Welcome to my place! It's all about my adventures making art quilts, and sources of inspiration from the ridiculous to the amazing.
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Well we made it all the way through July! All the blocks or sections of our quilt have been sewn. We have until October 1 to have the completed quilt top ready to be taken to someone who will quilt it or to begin quilting it ourselves.
Here's a photo of all my quilt blocks laid out and arranged as I'm going to sew them together for the quilt top. The assignment in August is to piece together the blocks into rows, and then join the rows together to make the top. In my case there will be a lot of pinning of the blocks together one by one because there are many junctions that have to meet to create the pattern. I have a 8 blocks in one row, and a total of 10 rows. I will approach this by sewing the blocks together in the first row, then sewing them together in the second row, then sewing row 1 and row 2 together. I will continue this process with each row until the whole top is completed!
Five months ago we started this project to have a quilt on our bed next winter. I'm beginning to see the light at the end of this tunnel and I hope you are too!
So here's the deal. My black leather iPad cover is full of marks and stains from me touching it carelessly. This type of thing annoys me and I can't bear to keep it this way so I decided I would try to cover it before I replaced it. This is not a tutorial or recommendation, it is simply something I've done and I thought I'd share it with you. I decided I would decoupage a new cover over the front flap of the leather cover. First I removed my iPad from the cover before I started working on it. I first tried decorative paper but it didn't adhere well so I decided I would use fabric. I found this great print batik that I absolutely love and cut out a piece a little smaller on all sides than the actual size of the flap. I applied découpage to the flap, then laid the fabric on top, smoothed it out, and clipped it in place until it dried. I followed that up with two coats of decoupage over the surface of the fabric. Here's my final product.
I think it looks pretty cool and certainly more interesting. So far it seems to be adhering well although it's only been three days. I'm using it and remaining careless and it seems to have solved my problem. I learned that you don't want the fabric to extend completely to the end of the front flap because this will produce areas that can be pulled up with your constant touching of the cover. And the fabric should not extend where the cover folds or there are creases, it simply goes over the top surface of the front flap. So I saved myself a little cash with a quick fix and I'm hoping this lasts for some time. Besides, I have more fabric, right?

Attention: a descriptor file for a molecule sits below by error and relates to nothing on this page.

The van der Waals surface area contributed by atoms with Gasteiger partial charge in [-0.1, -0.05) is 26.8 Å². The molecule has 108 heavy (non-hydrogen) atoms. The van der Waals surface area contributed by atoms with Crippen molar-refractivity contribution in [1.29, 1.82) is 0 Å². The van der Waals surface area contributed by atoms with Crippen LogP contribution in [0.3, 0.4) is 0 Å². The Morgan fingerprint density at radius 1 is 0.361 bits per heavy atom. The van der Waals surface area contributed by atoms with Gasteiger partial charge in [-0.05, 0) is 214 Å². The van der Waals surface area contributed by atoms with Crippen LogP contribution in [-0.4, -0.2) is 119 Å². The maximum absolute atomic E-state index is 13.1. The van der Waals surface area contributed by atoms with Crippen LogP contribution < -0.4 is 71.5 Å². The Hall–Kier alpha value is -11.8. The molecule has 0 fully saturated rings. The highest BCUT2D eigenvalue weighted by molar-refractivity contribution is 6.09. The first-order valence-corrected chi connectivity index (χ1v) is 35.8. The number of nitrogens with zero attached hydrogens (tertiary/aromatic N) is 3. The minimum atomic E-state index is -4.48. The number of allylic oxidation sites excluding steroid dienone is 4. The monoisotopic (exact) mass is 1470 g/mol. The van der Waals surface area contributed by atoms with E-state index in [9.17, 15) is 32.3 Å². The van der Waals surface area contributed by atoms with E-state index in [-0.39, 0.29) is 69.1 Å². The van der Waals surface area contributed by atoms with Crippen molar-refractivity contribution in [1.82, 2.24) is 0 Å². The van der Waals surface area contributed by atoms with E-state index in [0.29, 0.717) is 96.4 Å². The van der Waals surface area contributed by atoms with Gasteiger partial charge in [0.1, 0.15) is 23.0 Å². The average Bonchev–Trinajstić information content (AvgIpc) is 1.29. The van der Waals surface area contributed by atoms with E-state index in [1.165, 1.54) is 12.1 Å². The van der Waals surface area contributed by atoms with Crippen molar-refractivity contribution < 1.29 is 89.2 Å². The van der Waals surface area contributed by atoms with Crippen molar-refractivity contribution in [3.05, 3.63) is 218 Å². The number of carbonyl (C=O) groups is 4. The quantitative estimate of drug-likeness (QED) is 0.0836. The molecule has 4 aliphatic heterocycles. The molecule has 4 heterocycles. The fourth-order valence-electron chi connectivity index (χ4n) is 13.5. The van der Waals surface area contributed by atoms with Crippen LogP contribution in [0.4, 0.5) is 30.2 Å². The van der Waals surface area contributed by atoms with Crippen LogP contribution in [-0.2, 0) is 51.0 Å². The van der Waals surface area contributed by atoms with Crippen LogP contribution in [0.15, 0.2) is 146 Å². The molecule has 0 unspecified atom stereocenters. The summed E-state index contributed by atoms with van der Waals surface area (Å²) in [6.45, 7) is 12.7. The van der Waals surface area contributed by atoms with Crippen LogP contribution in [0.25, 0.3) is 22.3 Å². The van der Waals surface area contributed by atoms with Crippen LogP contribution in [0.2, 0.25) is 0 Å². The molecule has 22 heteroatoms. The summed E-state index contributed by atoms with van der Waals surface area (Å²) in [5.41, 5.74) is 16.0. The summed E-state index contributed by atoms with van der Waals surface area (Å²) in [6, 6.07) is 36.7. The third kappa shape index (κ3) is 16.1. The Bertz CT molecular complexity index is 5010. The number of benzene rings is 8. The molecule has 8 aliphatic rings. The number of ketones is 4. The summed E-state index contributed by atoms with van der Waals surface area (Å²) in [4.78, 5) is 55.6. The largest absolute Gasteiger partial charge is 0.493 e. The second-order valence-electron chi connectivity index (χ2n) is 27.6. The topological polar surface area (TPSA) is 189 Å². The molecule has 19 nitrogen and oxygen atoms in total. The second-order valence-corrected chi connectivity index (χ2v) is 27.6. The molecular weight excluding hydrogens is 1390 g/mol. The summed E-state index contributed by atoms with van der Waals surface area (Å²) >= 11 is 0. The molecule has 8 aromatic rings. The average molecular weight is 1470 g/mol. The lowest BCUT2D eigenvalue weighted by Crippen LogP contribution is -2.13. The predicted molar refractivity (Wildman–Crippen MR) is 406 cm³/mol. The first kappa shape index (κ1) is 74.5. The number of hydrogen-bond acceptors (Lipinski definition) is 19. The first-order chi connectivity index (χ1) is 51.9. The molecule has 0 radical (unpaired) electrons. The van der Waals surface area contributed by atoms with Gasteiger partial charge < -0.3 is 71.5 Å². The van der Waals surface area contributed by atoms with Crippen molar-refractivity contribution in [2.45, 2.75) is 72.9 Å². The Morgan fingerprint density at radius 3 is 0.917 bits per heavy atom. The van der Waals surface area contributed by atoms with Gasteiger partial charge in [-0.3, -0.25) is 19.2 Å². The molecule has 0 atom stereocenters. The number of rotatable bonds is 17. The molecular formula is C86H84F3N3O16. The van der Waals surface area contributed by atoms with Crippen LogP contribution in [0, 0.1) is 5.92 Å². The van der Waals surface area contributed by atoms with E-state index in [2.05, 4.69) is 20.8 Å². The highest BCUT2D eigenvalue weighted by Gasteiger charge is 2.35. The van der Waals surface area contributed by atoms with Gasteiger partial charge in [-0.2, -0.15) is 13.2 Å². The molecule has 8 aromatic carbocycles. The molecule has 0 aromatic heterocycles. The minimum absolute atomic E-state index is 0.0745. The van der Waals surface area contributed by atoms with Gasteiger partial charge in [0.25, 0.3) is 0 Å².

Last winter on one occasion I noticed my bottle collection in a cupboard and thought to myself how nice it would be to bring them out in the summertime, place them on the long windowsill, and put a flower in each bottle. So today, I did it! I'm posting two Photos so you have a chance to see all the bottles on each end. For a larger view just click on the photos.
This morning when I woke up I found myself first thinking about the Florida cottage where Bob lived. The quiet street less than a block from the gulf on a barrier Island in Florida. I remember how I first met Bob. My husband and I were newcomers to that island for our winter visits and one day I went to the island historical museum for a visit. Bob was an amateur radio enthusiast as well as had interest in all radios, and he had some radios at that museum and was there and eager to talk to anyone about his radios. I spoke with him briefly but as soon as I got back to our place I told my husband to go over and meet him there because my husband also was an amateur radio operator. That was the beginning of a long friendship between the two men. Lots of breakfasts out together, trips to the amateur radio convention in Florida, and talking on the radio to name a few of their activities. Bob had lived on the island for a long time so he knew a lot of the history and events that happened as well as where the good places were to visit.
Bob passed away last evening after a long and interesting life, he was in his nineties. Although I never spent as much time with him as my husband, I did learn a few life lessons from Bob. Although he had health issues he was always smiling and ready to go out for some fun. I think he may be the most positive person I've ever known up till now. And he always had a good story to tell you about something that happened in his life, and they were usually funny. So that will be Bob's legacy for me. Keep smiling, keep a positive attitude, and always have a good story in your back pocket. I'm pretty sure that wherever Bob is now he's sharing one of those stories.
I sure enjoyed making these three mini tapestries on the Mirrix Loom. The largest on the branch is 4.5 x 8". The blue one is 3.5" x 3". And the one that looks like a mini landscape is 4 x 4". With practice I am getting better at tapestry techniques and use of color. I'm thinking of mounting the smallest ones on a small canvas with a fabric background. I worked on these for about a month.
Aidan who is nearly 8 years old spent the night with us on Saturday and one of the many things we did together was make this art quilt. I took his photo first in the woods and transferred it to fabric. Then I got him setup to make some of his own art to go with the wooded scenery. He used inktense pencils, and leaf stamps and paints. We even mixed some of our own colors!
After he was finished and the paint dried I tried to combine the parts in an interesting way and I sewed it together. We both had fun creating and now he has a little memory of his time here.